Gov. DeSantis and Republican lawmakers are taking a victory lap around Florida touting their success in pushing through their agenda during the 2021 legislative session.
What they consider priorities — adding barriers to mail-in voting, citizen ballot initiatives and protesting — are not only bad for Floridians, but they could be deemed unconstitutional if the several groups suing the state win in court.
It’s not lost on us that taxpayers will foot the bill for defending these new laws against the legal challenges. But Republicans are emboldened after securing several conservative appointees to federal benches under former President Trump and to the Florida Supreme Court under DeSantis.
Lawsuits can go on for years and cost millions of dollars. From 2011 to 2017, the state spent $19 million to cover expenses and fees for lawyers who sued the state, and many of those lawsuits challenged polices enacted by the Legislature, an Associated Press analysis found. That included $1.1 million then-Gov. Rick Scott agreed to pay in 2017 to settle a lawsuit challenging an NRA-backed law that restricted doctors’ ability to talk to patients about guns. A federal appeals court ruled it violated the First Amendment’s right to free speech.
Florida has a history of passing laws that are bound for a legal challenge. The 2021 legislative session was no exception, but the laws passed this year aren’t just bad — they are a direct assault on the Floridians who put lawmakers and the governor in office.
Assault on citizens’ voice
Senate Bill 1890 is only one example. It puts a $3,000 limit on campaign contributions to a political committee that sponsors a constitutional amendment proposed by referendum.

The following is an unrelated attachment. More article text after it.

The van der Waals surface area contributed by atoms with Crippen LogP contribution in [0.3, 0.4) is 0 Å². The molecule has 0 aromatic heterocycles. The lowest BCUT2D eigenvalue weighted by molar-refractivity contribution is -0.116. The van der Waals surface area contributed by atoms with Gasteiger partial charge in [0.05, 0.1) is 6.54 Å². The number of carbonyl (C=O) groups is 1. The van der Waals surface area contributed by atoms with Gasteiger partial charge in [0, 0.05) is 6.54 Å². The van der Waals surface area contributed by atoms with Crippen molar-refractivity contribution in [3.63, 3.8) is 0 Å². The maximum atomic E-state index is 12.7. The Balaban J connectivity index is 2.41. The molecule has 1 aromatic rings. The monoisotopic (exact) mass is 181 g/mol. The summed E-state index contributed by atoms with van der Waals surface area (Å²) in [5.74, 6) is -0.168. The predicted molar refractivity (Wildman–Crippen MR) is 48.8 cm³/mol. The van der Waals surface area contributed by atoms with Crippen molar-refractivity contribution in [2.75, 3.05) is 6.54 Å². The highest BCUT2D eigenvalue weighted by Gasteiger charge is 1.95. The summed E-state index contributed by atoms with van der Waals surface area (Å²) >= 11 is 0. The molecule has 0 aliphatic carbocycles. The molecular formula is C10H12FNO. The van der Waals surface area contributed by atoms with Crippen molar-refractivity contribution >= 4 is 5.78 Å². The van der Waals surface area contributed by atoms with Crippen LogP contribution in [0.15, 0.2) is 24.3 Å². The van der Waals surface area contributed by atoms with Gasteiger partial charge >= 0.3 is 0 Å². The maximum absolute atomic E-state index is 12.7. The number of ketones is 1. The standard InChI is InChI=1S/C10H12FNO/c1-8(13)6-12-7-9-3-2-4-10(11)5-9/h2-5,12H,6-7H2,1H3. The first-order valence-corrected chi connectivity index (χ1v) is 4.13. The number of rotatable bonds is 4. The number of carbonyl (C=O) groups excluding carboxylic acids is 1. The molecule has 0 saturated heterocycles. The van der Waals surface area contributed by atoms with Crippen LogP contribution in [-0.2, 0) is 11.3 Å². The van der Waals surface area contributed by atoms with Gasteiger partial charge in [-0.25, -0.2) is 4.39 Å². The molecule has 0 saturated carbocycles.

While lawmakers want to make it nearly impossible to finance ballot proposals, their own political committees can continue to receive unlimited cash from donors.
SB 1890 is also a violation of the First Amendment, the American Civil Liberties Union says in its federal lawsuit, arguing the $3,000 “contribution limit unconstitutionally burdens and chills plaintiff’s free speech.”
Amending the state Constitution already is difficult and expensive, thanks to barriers lawmakers have erected over the years. SB 1890 was a clear jab at Orlando trial attorney John Morgan, who — to Republicans’ dismay — bankrolled two successful referendums, one to legalize medical marijuana in 2016 and another to raise the minimum wage in 2020.
Un-American ‘anti-riot’ law
Two lawsuits have been filed against HB 1, dubbed the “anti-riot” law. Passed in response to Black Lives Matter protests last summer, it’s mere bait for Trump’s base. It is the Proud Boys’ dream come true and Black Floridians’ nightmare — by Republican lawmakers’ design.
According to a lawsuit filed in federal court in Tallahassee by a group of civil-rights organizations, the law violates the First and 14th Amendments.
It increases penalties for crimes committed during protests and creates new ones. Plaintiffs point out the law’s definition of a riot is so broad that even peaceful protesters might end up jailed for violence committed by others. The law also protects counter-protesters from civil liability if they injure or kill protesters.
“The Act creates mandatory minimums for certain offenses and prohibits bail for those arrested, ensuring that even wrongfully detained nonviolent protesters must remain in custody for extended periods of time,” the lawsuit states.
Multiple lawsuits have challenged the controversial elections law Republicans concocted to justify Trump’s lies that the 2020 election was stolen out from under him. Although lawmakers removed some of its most restrictive measures, such as a ban on mail ballot drop boxes, they still imposed obstacles to voting without proving why they’re needed.
Voters will have to request mail ballots more often, the use of drop boxes is limited and third-party groups are banned from helping voters return their mail ballots, which will disproportionately impact seniors.
The NAACP claims in its lawsuit that SB 90 creates “barriers and burdens that impact all Florida voters and disproportionately impacts the ability of Black voters, Latino voters, and voters with disabilities to cast their ballot.”
More lawsuits might be on the horizon.
An Idaho law similar to a bill the Florida Legislature passed banning transgender female athletes was ruled unconstitutional by a district court. Should DeSantis sign this discriminatory bill — and we urge him not to — it, too, should be challenged in court.
We’re all about letting the state fight a good fight in court. But Florida is squandering our tax dollars so it can take away our rights.